Osborne freezes fuel duty as acadamies plans confirmed

George Osborne today confirmed Government plans to turn all schools into academies as he unveiled his 2016 Budget.

Wednesday, 16th March 2016, 1:41 pm
Updated Wednesday, 16th March 2016, 2:46 pm
Chancellor of the Exchequer George Osborne delivers his Budget statement to the House of Commons, London. PRESS ASSOCIATION Photo. Picture date: Wednesday March 16, 2016. See PA story BUDGET Main. Photo credit should read: PA Wire

The Chancellor also unveiled a new sugary drinks tax but stopped short of raising fuel duty as he blamed the “dangerous” global economic situation for derailing his fiscal plans.

Delivering one of his most difficult Budgets yet, the Chancellor was forced to admit that government debt will rise as a proportion of GDP this year - breaking a key rule he had set himself - and growth forecasts have been sharply revised down.

But he insisted the UK was “well placed” to handle the worldwide slowdown and the deficit would still be wiped out by 2019-20 - thanks in part to another £3.5 billion of spending cuts.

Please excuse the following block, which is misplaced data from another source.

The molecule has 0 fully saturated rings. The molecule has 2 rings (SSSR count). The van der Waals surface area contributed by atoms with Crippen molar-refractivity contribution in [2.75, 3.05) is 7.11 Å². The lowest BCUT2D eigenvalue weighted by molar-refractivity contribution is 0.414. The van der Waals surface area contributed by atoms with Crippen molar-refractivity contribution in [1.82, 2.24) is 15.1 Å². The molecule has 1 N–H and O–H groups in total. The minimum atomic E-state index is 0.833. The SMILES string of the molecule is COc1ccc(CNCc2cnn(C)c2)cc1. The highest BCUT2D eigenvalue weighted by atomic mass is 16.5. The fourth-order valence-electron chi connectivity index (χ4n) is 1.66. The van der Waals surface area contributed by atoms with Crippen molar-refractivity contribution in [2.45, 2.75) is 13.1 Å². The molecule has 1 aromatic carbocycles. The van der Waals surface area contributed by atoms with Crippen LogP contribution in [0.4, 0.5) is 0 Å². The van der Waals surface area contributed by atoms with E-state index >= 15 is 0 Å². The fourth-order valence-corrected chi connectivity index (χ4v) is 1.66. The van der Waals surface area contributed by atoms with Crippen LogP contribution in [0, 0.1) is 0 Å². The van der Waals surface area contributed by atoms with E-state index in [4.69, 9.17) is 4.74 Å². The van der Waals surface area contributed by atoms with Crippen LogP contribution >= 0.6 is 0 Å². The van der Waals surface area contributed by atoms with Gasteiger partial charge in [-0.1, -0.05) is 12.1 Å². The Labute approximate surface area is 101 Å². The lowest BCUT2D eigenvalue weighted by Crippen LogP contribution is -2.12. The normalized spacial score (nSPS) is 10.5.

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His plans to effectively take schools out of local government control is set to be well under way by 2020.

But Labour leader Jeremy Corbyn said there was “not one shred” of evidence that turning schools into academies improved performance.

Mr Osborne said he was able to give tax cuts for millions of hard-working families - with the personal allowance rising to £11,500 next year and the higher 40p rate going up to £45,000.

Fuel duty will be frozen for the sixth year in a row after he defied expectations of an inflation-linked rise and beer duty has also been put on hold, while corporation tax will fall to 17 per cent by 2020 and there will be tax incentives for smaller businesses.

*See tomorrow’s paper for a full round-up and reaction.